What Does the New Estate Tax Mean for You?

No one predicted that we would end up where we have arrived with respect to the federal estate tax – no tax for those dying in 2010, no tax for those dying with $5 million or less in 2011 and 2012, and a punt down the field after that.

Very few estates were subject to federal tax even before 2010, therefore few were affected by the one-year repeal and few will be affected by the new $5 million threshold.  On the other hand, many taxpayers have been saved from having to do tax planning because the new law prevented the threshold from reverting to $1 million, which would have occurred in the absence of a deal between the Republicans and President Obama.

Some taxpayers will now feel more free to make gifts to family members because the new law also raises the gift tax threshold from $1 million to $5 million, though most people were never at risk of giving away more than $1 million during their lives.

Ohio, however, has retained its estate tax on all estates over $338,333, though at a much lower rate than the federal estate tax, which is 35% for the next two years.  Ohio estate tax is 6% to 7% of the amount over $338,333.  A $1 million estate, for instance, will be subject to a $44,700 tax.

If the taxpayer is married, this tax can be avoided through planning that preserves both spouses’ $388,333 exemption.  If the taxpayer is unmarried, the tax can be reduced through judicious gifting and other means.  Whether it is worth it to take these steps to eliminate or reduce taxes is up to each individual.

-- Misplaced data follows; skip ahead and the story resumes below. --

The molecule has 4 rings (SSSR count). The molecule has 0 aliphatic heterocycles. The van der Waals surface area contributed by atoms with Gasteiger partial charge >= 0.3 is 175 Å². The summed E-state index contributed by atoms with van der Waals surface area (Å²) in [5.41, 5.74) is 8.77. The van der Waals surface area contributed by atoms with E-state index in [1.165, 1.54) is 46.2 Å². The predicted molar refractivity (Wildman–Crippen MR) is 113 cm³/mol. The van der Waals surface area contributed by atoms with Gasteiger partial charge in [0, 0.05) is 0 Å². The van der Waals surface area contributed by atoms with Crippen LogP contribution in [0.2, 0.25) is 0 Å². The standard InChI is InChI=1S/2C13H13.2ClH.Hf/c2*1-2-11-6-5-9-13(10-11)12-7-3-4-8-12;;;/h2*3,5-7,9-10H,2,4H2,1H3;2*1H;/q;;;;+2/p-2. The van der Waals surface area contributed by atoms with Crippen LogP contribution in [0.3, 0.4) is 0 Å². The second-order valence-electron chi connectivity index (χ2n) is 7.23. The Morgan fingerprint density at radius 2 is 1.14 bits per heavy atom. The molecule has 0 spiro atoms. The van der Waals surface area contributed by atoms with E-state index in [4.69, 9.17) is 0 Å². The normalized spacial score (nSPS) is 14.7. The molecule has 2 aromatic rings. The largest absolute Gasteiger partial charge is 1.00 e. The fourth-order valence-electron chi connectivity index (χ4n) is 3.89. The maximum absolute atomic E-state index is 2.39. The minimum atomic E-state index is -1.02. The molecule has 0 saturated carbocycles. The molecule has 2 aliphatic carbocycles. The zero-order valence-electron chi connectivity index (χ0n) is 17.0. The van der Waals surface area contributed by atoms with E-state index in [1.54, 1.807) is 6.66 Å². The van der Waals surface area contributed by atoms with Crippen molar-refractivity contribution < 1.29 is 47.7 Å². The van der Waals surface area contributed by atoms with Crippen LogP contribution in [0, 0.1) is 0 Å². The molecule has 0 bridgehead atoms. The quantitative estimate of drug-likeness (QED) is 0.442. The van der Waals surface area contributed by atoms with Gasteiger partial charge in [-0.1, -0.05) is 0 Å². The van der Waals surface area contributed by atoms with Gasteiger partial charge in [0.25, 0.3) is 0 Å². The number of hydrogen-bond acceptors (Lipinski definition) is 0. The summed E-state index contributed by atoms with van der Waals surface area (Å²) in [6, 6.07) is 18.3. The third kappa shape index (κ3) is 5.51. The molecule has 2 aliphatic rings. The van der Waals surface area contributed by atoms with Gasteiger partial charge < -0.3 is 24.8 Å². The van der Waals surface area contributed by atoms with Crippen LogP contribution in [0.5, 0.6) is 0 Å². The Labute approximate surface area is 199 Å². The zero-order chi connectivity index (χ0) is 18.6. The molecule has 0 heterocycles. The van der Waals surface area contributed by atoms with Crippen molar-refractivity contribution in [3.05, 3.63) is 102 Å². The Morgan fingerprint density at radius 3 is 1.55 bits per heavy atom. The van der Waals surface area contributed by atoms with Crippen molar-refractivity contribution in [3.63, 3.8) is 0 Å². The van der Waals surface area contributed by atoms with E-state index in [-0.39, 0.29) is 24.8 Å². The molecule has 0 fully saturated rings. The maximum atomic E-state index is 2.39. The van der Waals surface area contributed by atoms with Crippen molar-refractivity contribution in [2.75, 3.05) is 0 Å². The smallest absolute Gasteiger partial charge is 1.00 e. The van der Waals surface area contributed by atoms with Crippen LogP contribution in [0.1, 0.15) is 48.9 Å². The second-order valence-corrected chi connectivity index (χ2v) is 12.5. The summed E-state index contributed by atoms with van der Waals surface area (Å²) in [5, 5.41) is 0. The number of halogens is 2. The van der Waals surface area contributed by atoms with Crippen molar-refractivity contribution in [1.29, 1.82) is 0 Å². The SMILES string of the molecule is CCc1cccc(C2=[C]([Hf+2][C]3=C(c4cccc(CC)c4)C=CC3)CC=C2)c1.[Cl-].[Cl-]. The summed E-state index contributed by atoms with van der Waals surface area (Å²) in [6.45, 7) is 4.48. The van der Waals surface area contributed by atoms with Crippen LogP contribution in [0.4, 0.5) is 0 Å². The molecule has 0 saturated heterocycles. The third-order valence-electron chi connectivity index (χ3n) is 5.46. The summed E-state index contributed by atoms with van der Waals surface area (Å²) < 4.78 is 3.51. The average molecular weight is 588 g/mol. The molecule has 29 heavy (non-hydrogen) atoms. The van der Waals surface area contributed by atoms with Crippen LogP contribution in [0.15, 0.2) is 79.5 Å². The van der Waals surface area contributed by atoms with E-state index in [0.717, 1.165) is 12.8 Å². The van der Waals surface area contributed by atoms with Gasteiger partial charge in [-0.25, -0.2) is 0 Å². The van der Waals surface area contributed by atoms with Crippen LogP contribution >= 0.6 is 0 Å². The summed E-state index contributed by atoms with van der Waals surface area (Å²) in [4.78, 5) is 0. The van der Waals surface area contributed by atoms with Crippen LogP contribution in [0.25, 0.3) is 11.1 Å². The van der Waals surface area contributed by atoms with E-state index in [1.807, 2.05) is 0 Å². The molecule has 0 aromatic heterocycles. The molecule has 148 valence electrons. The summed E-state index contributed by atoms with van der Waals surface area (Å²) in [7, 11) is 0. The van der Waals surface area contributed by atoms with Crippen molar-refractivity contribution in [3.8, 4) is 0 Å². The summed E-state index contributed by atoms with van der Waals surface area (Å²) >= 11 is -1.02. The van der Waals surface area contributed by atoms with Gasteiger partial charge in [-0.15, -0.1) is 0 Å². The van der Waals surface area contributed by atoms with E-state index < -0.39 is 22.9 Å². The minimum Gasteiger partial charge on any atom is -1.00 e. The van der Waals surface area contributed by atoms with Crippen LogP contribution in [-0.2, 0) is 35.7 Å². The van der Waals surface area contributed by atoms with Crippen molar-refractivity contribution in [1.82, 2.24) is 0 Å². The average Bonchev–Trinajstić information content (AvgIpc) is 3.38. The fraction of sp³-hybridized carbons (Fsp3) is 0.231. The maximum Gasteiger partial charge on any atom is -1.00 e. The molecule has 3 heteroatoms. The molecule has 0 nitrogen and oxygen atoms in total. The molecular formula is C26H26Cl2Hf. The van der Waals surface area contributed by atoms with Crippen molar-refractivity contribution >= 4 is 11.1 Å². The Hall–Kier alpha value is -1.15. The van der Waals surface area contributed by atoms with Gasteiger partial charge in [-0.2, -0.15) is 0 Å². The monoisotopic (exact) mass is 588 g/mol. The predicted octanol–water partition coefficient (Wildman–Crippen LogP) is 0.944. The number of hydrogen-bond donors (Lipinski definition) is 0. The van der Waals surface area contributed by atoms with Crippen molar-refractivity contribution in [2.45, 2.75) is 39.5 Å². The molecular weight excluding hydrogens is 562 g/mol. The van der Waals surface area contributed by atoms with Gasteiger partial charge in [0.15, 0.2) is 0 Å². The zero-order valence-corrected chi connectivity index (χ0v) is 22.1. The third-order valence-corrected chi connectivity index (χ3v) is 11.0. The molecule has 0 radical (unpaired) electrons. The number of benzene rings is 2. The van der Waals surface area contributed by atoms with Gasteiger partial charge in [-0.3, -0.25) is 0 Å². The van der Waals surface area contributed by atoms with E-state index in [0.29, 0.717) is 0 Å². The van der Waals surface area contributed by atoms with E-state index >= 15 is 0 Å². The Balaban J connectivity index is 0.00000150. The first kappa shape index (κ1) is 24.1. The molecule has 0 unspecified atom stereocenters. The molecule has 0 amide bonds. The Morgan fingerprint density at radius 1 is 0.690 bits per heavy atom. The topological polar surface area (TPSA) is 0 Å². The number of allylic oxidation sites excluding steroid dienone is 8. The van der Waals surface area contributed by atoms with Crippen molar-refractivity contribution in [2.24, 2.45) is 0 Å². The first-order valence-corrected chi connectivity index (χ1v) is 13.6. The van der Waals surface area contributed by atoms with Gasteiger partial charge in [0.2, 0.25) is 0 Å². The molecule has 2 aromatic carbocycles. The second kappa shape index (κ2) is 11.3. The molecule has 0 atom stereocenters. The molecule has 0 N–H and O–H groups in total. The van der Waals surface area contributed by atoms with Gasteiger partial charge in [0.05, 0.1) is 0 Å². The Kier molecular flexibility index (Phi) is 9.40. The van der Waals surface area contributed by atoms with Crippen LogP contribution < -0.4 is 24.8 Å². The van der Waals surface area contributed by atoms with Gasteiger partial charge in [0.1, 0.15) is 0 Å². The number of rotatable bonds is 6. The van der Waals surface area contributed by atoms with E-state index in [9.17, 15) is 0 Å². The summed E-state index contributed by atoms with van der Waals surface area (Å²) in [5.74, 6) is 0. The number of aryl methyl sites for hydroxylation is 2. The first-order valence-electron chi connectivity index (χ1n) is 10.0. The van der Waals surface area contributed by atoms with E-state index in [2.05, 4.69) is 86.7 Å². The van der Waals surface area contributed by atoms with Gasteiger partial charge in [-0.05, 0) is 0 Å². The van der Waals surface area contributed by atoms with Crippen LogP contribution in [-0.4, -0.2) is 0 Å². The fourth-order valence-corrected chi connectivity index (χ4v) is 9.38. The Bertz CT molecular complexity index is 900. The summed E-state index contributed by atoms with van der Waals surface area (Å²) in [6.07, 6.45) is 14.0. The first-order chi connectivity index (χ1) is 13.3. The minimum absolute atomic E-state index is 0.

Four bills have been introduced to the Ohio Legislature to reduce or repeal the Ohio Estate Tax, but no action is likely to be taken this session.

Whether you need to or choose to carry out estate tax planning, there are many non-tax reasons to plan your estate.  Here are a few:

  • To provide for an orderly process of settling your estate.
  • To avoid probate.
  • To avoid disputes among family members.
  • To choose who will benefit from your estate, rather than defaulting to the government’s plan to distribute your assets.
  • To provide long-term tax deferral of retirement assets.
  • To provide for children and others with special needs in a way that will protect what you leave from poor management decisions and allow your heirs to continue to qualify for public benefits.
  • To protect your children and grandchildren in the event of divorce, lawsuit, or premature death – to make sure what you leave stays in the family.
  • To provide for your own care and well-being and management of your assets in the event of incapacity.
  • To protect your assets in the event you need long-term care or are sued.
  • To benefit charities you value, whether through a simple donation or to create a legacy.

As you can see, estate planning is about a lot more than tax planning – although in Ohio of course, tax planning can still play a major role.

**This article has been revised and reprinted with permission from Margolis and Bloom, Boston, Massachusetts.**

Prepared by:
Marta J. Williger
Elder Law Attorney

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